4. yes, popular poles here in UK or those who know about them.

    I used to have Alloy ones but recently bought the carbon ones which are much lighter IMHO.

    but carbons need care as can crack in situations like stream crossings etc where rocks/boulders can trap them.

    I have met the makers, they are from the English Lake District, and are members of the backpacking club here.


    • I just keep my snow baskets on all year and find that I break a lot fewer bottom segments that way because the snowbaskets keep them from getting stuck in cracks. Pacer pole will also sell you aluminum replacement sections for the lowest section of the carbon fiber poles which also helps reduce breakage.

  5. Mazz – Pacer Poles come with string keeper cords but I don't use them. I also usually cut off the wrist lanyards on other trekking poles. For descent, I just apply pressure using the heel of my hand on the poles. The grip gives you a much better connection than a cloth strap and is a lot safer in avalanche country if that's something you worry about,

  6. One thing that always struck me about those poles is… how would they work with setting up with a tarp? I always use my tarp as an A-Frame, with poles at either end, handles into the ground. Does the angle of the poles affect the stability or pitch of a tarp?

    Mazz– Since cutting off the straps of my poles a few years ago, I've broken my poles only once, compared to about half a dozen times in the same time frame while still using the straps. I'm convinced that being able to drop my poles when I fall is a really great thing :)

    • Guthook: They work okay with my Zpacks Duplex and Triplex, but I pitch those tents with the handles up.

      They would be stable enough with handles down (only reason I don’t do this is the sharp tips would damage the tent).

  7. Pacer poles work just fine with tarps. I've been using them successfully with flat and cat tarps all summer. The only difference is that the handle touches the ground a few inches off center, but that still works just fine.

  8. I guess that makes sense. My old Leki's had slightly angled grips, although nowhere near as much as the Pacers. They are a very unique piece of hiking gear!

  9. I got convinced… or at least, I convinced myself and ordered a pair. With the dollar high against the pound, they're $107.00 shipped from England. I spent more than that on my Lekis. My reason (or is that rationalization?) for the purchase is "medical". Maybe they'll be better on my arthritic hands. Yeah! That's it! Now, I need to convince my wife of that before I require medical attention for an upcoming arthritic bump on the head…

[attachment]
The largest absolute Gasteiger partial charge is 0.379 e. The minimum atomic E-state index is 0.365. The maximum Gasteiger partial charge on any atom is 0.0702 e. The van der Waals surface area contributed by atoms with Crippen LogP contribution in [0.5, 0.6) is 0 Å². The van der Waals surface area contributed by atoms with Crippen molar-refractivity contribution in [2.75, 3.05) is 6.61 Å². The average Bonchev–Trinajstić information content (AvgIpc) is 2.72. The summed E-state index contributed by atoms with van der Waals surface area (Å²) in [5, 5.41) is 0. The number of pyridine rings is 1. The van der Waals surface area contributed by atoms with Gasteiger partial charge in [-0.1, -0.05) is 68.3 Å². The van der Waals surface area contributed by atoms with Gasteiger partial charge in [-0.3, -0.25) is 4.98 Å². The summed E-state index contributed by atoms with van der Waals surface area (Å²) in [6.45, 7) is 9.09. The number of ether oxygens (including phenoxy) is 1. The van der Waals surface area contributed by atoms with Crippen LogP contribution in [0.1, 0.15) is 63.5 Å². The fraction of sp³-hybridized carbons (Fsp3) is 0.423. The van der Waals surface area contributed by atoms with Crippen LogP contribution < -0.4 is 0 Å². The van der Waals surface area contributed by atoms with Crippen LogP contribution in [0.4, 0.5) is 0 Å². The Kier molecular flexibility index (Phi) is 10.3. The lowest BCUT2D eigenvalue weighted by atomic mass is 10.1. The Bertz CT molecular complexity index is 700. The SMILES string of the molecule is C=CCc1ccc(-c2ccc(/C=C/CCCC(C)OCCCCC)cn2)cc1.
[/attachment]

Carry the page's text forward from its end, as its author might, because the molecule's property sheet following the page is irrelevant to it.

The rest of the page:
10. The orange "tab" on top of the right hand pole can be a dedicated camera (monopod)

    or a connection for an "A" frame for tents/tarps. in fact the company have developed some tents that are designed specifically for the poles that are on sale in NZ I beleive.

    contact Heather Rhodes Email: [email protected]

    tel. uk 015394 43645

  11. Grandpa – I will be very interested to hear how they work out for you. Please update me when you'd had a chance to try them out.

  12. Philip, these are indeed a huge improvement over ski-pole grips. Pacers would be perfect if they had Black Diamond-style flip-locks instead of those standard !@#$ twisty things. But, for me at least, they're still the best.

  13. I second what Mazzachusets said. The pole straps are immensely supportive if you use them correctly. Tell me, did you use your straps like the first or second picture at

    I frequently see hikers doing it the wrong way, and they are amazed by the difference after I show them the right way.

  14. Philip,

    I have had my pacer poles for only one week but until I can use them on the trail I am using them on my nightly 2 – 4 mile walk with my dog. As you said in your review, they take a little while to get used to. My pace has not quickened but I notice that I am less tired at the end than normal. I suspect it is due to better posture, resulting in less wasted energy and better breathing.

    One interesting thing I am noticing that no one else seems to have commented on is that I have hot spots on my feet that I normally do not have. My everyday walking shoes is Brooks I am assuming it is because my corrected posture has changed my gait a little bit. Have you experienced this or have your heard anyone else describe this side effect?

  15. I just hiked about twenty miles of the Buffalo River Trail area with my new Pacer Poles. I can't say I hiked faster or was less tired or the birds sang especially for me. I know the Pacer Poles didn't make the sun come out and shine because it rained thirty six hours straight while we were on the trail and the Texas Rangers also blew the World Series while we hiked, so there was no cosmic benefit there for Nolan Ryan either. However, I can say I really, really liked them.